The cyst has four stages: Vesicular stage—The scolex is on one side of cyst and appears as an opaque 4 to 5 mm nodule. Once the cyst degenerates an inflammatory response is elicited and goes through a colloidal stage where larva undergoe hyaline degeneration and gelatinous material appears in the cyst. Granular nodular stage- the cyst contracts and is replaced by local lymphoid nodules and necrosis. Nodular calcified stage- the granular tissue is replaced by collagenous structure and calcification. NCC involves the brain parenchyma, meninges, spinal cord and eyes. Cysticerci also develop in muscles. Clinical manifestations mainly depend on the location, numbers and variability of the cysts and on the host immune response [7].

The most common CT finding in children presenting with seizures is a single small (<20mm), low density lesion with ring enhancement named Single Small Enhancing Computer Tomographic Lesion. It represents a cystic lesion associated with mild to moderate perilesional edema and hyperdense eccentric scolex which is pathognomonic of cysticercosis. Numerous cysts of varying stages give the typical ‘Starry Sky” appearance [8].

NCC is one of the main causes of epileptic seizure and accounts for 50% of the patient with partial seizures [9,10]. In an earlier study conducted at the Manipal Teaching Hospital, Pokhara, a tertiary care center of western Nepal, 109 patients (16.07%) were diagnosed as cases of NCC amongst 678 cases admitted for partial seizures in a period extending from 2004 to 2009 [11]. The incidence of NCC among people admitted for epilepsy in Latin America, sub Saharan Africa and south East Asia is 29% [12]. The larvae develop in brain parenchyma, meninges, spinal cord, eyes and muscles, and will result in symptoms. Parenchymatous lesions usually manifest as seizure disorder or epilepsy, being simple partial seizures, complex partial seizures, generalized seizure, encephalitis and pseudotumor cerebri. Extra parenchymal NCC is less common in children compared to adults and may appear as multilobed CSF isointense lesions that occupy the cisterns, Sylvian fissure or cerebellopontine angle. Arachnoiditis and chronic meningitis, such as enhancement of tentorium and basal cisterns, hydrocephalous and occasionally infarcts may be seen [13]. With such variability in incidence and clinical presentation of NCC all over the world, we attempted to review the documents of all seizure disorders admitted and discharged of the Manipal Teaching Hospital with diagnosis of NCC from January1st 2003 to December 31st 2015.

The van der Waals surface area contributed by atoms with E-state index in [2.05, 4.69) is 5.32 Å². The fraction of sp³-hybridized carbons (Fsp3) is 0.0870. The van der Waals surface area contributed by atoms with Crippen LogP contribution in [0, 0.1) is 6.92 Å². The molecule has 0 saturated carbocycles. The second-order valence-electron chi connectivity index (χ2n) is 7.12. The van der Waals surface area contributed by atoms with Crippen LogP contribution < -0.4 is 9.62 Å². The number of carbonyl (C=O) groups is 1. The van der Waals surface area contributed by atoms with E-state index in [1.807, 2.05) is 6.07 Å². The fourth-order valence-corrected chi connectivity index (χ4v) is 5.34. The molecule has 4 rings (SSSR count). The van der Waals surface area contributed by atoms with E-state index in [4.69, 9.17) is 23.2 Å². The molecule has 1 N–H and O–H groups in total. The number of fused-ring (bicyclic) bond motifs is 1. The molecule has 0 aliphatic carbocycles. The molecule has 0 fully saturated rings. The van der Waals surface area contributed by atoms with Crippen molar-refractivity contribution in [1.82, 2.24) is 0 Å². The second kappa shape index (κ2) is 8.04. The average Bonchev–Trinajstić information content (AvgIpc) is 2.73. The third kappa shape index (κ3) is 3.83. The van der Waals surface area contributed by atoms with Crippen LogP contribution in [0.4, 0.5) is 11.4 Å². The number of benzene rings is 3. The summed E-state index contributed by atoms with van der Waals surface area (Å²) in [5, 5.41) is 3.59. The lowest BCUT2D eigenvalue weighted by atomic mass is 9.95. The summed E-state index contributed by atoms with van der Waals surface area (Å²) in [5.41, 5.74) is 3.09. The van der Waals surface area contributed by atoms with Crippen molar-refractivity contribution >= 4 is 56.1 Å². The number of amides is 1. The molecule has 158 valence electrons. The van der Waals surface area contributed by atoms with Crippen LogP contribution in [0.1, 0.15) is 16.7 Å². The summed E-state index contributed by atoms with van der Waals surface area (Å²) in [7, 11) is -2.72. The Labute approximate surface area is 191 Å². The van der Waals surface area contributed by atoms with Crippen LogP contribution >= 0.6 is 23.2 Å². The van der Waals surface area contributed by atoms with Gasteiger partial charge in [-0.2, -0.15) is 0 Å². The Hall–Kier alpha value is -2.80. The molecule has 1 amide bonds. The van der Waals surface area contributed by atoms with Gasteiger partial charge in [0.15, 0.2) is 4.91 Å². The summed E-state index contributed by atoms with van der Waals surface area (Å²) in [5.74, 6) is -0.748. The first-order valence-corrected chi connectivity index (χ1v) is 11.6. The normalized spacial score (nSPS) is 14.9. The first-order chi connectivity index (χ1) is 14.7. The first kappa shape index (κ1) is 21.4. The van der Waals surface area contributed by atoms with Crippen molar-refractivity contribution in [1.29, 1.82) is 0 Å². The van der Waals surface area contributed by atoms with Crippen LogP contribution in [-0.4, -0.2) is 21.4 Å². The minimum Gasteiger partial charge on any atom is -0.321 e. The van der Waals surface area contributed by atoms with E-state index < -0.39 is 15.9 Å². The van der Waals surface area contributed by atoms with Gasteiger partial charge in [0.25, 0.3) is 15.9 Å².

Materials and methods

This study was conducted in the department of Pediatrics, Manipal Teaching Hospital, Pokhara, Nepal located at the western region of Nepal from 2003 to 2015 a period of 13 years. Hospital records of pediatric patients between 0 to 17 years admitted with seizure disorder were reviewed for diagnosis of NCC. The diagnosis was primarily based on clinical features and CT. MRI was available from January 2009 for the confirmation of doubtful findings of NCC by CT. The following features are considered NCC: vesicular cysts generally with hypodense fluid; non-enhancing or mildly enhancing lesions not surrounded by edema; degenerating cysts appear as small isodense lesions with ring enhancement after contrast medium, the scolex appears as a bright high density eccentric nodule that is pathognomonic of NCC; calcified cysts are small, single or multiple and generally without edema. Children with active seizures may show edema around calcified lesions. MRI was considered in extra parenchymal lesions. Scolices and living cysticerci are round, either isometric or slightly hyper-intense to the cerebrospinal fluid (CSF).

Electroencephalography (EEG) for seizures, fundus examination for ophthalmological involvement and stool examination for tapeworm eggs or proglottids were carried out when necessary. Patients with seizures not showing evidences of NCC with history of asphyxia neonatorum, neonatal hypoglycemia, hyper-bilirubinemia, birth trauma, congenital abnormalities with neurodevelopmental delay and cerebral palsy were not included in the study.